Gallery: Axel Vervoordt Gallery
Artist(s): Angel Vergara
Opening / Event Date: 18 Nov, 2023
Closing / End Date: 16 Mar, 2024
Blindspot Gallery is pleased to present Scene 1, “The Way We Move: Animation and Hybrid Forms”, of Play and Loop 4, our annual summer video screening programme. Lasting for two weeks from 16th to 30th July, Scene 1 features the video works of four artists —Chihoi, Hsu Che-Yu, Liu Yi, and Chris Zhongtian Yuan — from the greater China region and beyond. Given animation’s complex relationship to the medium of moving image, Scene 1 is particularly interested in questioning how artists impart motion to images and ideas, and what in return moves the artists.
The selection of Scene 1 conceives an expanded field of animation that taps into its alchemic hybridity with other media and genres. Subtly braiding diverse practices such as Chinese ink painting, reportage, archival and computer-generated footages, and cartoon illustration, these artists create psychological narratives to investigate and animate the phenomena of the mind and the world. Against the seamless representation of a cinematic film post post-production, the worlds of these artists are raw, disjointed, glitchy, and full of potential for transformation.
Liu Yi paints each frame with incremental changes and imparts motion by playing back the series of frames in her hand-drawn animation. She paints with ink on xuan paper, channeling the aqueous quality of ink to create metamorphosis of amorphous and fluid bodies. Like the animated cartoons from the silent film era, the artist also works with a composer to create original soundtracks to punctuate the shifting mood of her narrative. In A Travel Inward (2015), the artist is inspired by how different colors in black ink separate when submerged in water and uses the chromatographic spectra to model sensorial experiences narrated by users of psychedelics and hallucinogens. In keeping with the urge for psychological intensity, Chaos Theory (2014) is immersed in a sense of unexpected transformation, as scenes of human and nature, copulation and violence, defense and eruption, entropy and fleeing, meld into each other in an unsettling stream of consciousness. In praise of uncertainty and unpredictability, Chaos Theory assesses the split seconds in our historical time when life could be completely changed, and a radical freedom to move takes hold.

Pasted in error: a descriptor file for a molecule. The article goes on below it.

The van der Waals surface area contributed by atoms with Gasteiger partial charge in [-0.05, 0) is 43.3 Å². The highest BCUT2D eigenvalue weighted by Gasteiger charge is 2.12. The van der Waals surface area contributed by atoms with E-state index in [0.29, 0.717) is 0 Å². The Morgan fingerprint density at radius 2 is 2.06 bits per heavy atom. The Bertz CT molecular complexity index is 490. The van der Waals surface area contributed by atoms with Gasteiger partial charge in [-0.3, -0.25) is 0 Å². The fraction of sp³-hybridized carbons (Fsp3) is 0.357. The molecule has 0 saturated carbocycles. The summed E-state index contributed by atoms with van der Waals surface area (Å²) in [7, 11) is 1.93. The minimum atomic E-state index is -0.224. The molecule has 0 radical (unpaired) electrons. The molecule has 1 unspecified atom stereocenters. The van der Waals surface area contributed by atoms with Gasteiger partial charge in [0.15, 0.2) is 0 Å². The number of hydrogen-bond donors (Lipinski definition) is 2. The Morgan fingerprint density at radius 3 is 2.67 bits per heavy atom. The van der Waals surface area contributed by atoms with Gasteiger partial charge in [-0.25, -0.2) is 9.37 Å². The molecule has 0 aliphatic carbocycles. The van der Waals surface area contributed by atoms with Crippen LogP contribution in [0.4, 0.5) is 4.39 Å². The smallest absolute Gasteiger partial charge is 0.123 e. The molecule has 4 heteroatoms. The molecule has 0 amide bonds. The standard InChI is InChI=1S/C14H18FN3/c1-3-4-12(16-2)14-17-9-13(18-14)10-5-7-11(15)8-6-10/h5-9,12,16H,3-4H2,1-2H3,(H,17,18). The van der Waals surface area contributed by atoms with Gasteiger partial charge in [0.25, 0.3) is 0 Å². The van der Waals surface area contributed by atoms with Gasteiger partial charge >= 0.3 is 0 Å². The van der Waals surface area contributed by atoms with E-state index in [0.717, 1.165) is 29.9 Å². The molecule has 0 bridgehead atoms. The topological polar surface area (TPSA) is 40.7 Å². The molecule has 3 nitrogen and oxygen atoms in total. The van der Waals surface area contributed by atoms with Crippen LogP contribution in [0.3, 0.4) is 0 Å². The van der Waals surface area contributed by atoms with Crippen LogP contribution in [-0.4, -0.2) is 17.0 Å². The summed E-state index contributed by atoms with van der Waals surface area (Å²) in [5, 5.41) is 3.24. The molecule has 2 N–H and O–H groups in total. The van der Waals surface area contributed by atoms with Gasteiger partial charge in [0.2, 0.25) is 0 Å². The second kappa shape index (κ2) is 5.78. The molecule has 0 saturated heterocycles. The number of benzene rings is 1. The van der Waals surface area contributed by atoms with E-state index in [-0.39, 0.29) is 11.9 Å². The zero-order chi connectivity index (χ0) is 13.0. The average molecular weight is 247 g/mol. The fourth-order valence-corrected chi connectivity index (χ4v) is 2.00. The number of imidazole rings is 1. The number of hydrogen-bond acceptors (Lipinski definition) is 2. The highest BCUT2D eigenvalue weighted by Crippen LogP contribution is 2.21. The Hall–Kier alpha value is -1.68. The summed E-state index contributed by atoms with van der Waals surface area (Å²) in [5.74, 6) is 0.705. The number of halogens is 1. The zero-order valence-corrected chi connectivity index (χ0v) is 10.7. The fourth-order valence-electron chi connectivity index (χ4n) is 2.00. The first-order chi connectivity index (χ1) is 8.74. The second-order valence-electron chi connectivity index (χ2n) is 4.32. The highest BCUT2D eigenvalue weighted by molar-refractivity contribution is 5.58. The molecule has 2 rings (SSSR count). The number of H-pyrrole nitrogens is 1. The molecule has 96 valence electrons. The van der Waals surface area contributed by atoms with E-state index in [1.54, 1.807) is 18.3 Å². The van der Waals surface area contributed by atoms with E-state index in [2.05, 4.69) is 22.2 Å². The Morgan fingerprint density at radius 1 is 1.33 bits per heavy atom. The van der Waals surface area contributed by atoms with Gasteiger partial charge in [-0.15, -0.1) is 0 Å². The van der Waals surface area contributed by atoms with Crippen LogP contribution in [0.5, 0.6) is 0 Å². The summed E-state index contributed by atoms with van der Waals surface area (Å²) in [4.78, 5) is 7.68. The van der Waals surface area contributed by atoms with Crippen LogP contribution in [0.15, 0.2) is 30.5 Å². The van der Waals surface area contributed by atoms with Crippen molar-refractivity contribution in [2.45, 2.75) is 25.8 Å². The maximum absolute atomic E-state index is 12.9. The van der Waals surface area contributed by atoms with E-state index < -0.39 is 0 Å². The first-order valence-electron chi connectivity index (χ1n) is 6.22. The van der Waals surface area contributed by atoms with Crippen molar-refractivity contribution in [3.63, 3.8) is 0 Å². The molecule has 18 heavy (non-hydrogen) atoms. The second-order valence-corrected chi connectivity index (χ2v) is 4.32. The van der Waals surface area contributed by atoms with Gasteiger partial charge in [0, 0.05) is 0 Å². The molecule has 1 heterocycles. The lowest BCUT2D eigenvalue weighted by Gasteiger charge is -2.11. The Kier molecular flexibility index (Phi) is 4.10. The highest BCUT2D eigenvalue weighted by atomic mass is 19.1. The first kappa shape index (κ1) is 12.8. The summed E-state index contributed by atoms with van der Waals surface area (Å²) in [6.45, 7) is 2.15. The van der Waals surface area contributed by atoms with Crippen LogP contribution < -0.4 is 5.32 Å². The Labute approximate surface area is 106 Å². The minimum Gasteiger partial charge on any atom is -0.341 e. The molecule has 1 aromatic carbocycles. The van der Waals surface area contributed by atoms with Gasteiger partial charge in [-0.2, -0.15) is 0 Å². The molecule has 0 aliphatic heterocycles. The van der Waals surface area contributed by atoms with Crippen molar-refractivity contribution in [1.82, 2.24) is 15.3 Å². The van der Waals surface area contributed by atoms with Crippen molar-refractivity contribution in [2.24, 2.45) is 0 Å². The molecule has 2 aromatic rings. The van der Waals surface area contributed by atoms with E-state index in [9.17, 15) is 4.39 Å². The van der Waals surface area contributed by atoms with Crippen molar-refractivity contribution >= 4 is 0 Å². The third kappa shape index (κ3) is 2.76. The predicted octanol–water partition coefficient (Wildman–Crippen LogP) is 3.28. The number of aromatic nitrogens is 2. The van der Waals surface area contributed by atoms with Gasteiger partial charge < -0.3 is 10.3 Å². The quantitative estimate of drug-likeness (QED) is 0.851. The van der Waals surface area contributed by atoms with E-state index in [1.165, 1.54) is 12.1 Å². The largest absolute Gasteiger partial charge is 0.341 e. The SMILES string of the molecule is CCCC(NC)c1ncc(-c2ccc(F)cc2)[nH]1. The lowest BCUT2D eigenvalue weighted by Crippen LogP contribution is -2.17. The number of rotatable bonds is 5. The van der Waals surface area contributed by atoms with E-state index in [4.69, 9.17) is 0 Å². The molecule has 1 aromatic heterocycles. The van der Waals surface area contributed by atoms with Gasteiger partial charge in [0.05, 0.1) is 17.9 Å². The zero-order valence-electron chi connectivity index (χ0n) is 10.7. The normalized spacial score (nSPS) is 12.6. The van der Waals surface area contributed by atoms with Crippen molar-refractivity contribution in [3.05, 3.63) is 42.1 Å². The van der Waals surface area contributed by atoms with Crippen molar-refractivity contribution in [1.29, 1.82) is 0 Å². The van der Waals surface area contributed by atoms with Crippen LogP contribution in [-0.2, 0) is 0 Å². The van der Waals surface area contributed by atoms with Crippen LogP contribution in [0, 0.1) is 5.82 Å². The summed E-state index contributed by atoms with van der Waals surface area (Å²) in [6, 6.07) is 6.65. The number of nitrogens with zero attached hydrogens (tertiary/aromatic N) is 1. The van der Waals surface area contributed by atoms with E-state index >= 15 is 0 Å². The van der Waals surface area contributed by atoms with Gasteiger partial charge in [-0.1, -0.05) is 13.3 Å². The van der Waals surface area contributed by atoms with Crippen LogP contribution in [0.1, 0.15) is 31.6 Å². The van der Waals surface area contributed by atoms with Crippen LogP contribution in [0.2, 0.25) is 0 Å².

Hsu Che-Yu’s Lacuna (2018) plays into the genre of forensic science documentary, utilizing computer animation to restage crime scene action, graph facial features of a rotten corpse, and reconstruct the adolescent memory of a family member. One teenager was murdered after an altercation outside an internet café, which was sensationalized into an animation clip by Apple News, one of their hallmark techniques. Another case relays the police’s effort to reconstruct the identity of the decayed skull of a jane doe through pencil portraiture. Hsu interviews the police officer and the storyboard director of the 3D animation agency to understand the tactic of this fact-finding mission in the guise of scientific objectivity. Against popular media’s obsession with gruesome killing and cold cases, animation for Hsu is the uncanny frontier to mediate death, search for truth amidst irretrievable memory, and conduct speculative archeology in the mind palace of the unknown.